After a long brew day, and a series of mishaps on a small batch (2 gal), it became clear to me that I needed better volume measurement in-kettle, rather than just between transfers. Currently, I use fermenter buckets to hold sparged wort from my mash. As I use a hybrid BIAB method where I still fly sparge from an HLT (Hot Liquor Tank), the buckets are a great transfer vehicle and are also marked with volumes. In a 5 gallon batch, I know I need 6.5 gallons to boil down to 5.5ish in one hour. With nearly 1/3 dead space in my kettle, I end up with 5 gallons, plus a small amount extra to make up for the dead space occupied by trub in the fermenter.
But with a small batch, gauging volumes by eye that you don’t use regularly can quickly turn into a nightmare. Also, depending on the outside temperature and humidity, I’ve noticed changes in my boil-off volumes. So, in the name of accuracy, I decided it was time to acid etch my kettle.
This is a fairly simple process and won’t harm the stainless steel. It just removes a small layer of metal, which then reflects light differently to show the etchings.
The list of tools you’ll need.
- your kettle (cleaned)
- 1 exacto knife
- 1 roll electrical tape
- 1 set of 1/2 inch letter/number stickers (mailbox letter sets work)
- 1 pencil
- 1 hair dryer
- 1 five gallon bucket with existing measurements
- 9V battery
- speaker wire
- wine vinegar (red or white)
- table salt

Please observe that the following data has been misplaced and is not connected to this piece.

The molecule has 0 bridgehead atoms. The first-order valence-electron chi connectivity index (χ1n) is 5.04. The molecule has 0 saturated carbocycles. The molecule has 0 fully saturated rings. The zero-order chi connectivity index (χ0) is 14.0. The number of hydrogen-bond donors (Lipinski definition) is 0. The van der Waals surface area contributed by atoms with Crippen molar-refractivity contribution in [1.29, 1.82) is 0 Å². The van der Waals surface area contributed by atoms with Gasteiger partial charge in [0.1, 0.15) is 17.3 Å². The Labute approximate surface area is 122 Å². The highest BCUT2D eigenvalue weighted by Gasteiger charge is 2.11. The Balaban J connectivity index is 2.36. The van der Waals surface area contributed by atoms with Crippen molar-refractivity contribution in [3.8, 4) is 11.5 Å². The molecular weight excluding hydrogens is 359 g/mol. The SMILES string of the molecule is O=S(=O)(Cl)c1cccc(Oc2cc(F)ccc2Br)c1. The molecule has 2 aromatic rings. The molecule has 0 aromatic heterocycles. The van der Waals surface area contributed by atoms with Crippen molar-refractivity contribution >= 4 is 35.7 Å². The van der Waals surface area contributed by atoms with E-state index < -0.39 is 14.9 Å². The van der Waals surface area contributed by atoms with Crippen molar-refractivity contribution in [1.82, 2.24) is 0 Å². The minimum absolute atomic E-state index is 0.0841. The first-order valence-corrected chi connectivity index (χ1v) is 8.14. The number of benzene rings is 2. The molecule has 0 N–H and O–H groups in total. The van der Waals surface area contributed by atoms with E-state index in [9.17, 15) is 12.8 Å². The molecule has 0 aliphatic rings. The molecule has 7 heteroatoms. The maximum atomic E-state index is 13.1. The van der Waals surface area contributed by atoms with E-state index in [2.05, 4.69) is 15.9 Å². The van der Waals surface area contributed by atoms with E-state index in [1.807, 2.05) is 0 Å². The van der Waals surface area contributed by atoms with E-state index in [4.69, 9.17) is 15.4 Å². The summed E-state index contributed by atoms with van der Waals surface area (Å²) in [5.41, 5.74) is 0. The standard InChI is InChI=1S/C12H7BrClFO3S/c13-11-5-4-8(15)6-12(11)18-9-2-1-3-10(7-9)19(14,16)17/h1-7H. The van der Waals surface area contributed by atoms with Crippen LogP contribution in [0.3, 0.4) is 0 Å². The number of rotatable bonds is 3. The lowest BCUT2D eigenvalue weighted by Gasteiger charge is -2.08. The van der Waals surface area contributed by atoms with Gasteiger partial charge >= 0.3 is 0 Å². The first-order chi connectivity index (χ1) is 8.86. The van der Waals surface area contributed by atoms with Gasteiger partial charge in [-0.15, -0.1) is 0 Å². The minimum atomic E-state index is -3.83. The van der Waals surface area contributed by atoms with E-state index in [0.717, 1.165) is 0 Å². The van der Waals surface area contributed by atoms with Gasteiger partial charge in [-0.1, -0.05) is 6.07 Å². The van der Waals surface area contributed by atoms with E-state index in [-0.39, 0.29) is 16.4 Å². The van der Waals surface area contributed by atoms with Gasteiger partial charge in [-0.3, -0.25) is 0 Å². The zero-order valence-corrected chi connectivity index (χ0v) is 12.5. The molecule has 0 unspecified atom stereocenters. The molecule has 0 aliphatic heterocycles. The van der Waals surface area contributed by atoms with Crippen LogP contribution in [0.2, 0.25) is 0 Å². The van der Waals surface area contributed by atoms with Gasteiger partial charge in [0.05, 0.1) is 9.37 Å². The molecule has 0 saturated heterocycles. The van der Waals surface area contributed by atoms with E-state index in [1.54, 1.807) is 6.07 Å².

- You must first decide where you want your etched marks – I chose directly opposite of the ball valve, as that’s where I’ll be looking when the kettle is on my stove. Using electrical tape, put a marker (piece of electrical tape) as your center line for your markers on the rim of the kettle. This marker will be used later and also act as a guide for where to place gallon markers inside the kettle.
- Fill the fermenter bucket with 5 gallons of water using the measured mark on its side.
- Dump the water into your kettle.
- Once the water settles and is still, put a marker for 5 gallon the volume right above the water line.
- Put the fermenter bucket below kettle and drain 1 gallon from the kettle to the bucket using the ball valve and tubing on your kettle. Note: If you don’t have a ball valve bucket, just use a quart measuring cup to remove the gallon. You’ll have to wait for the water to be still again before marking.
- Mark the next volume inside your kettle.
- Repeat steps 5 & 6, continuing down to the 1 gallon marker.
- Empty the last gallon of water to your bucket and dry the kettle. Use a blow dryer to get the area which you’ll be etching, bone dry.
- Using a straight edge ruler or similar object, draw a line with your pencil from the center-line marker down to the bottom of your kettle. Make sure it’s straight! It may be difficult to see with just one pass, so you may need to make multiple passes holding the pencil at different angles.
- Using a sheet of paper or piece of a box, make a pencil mark perpendicular to the center line along the gallon markers inside your kettle.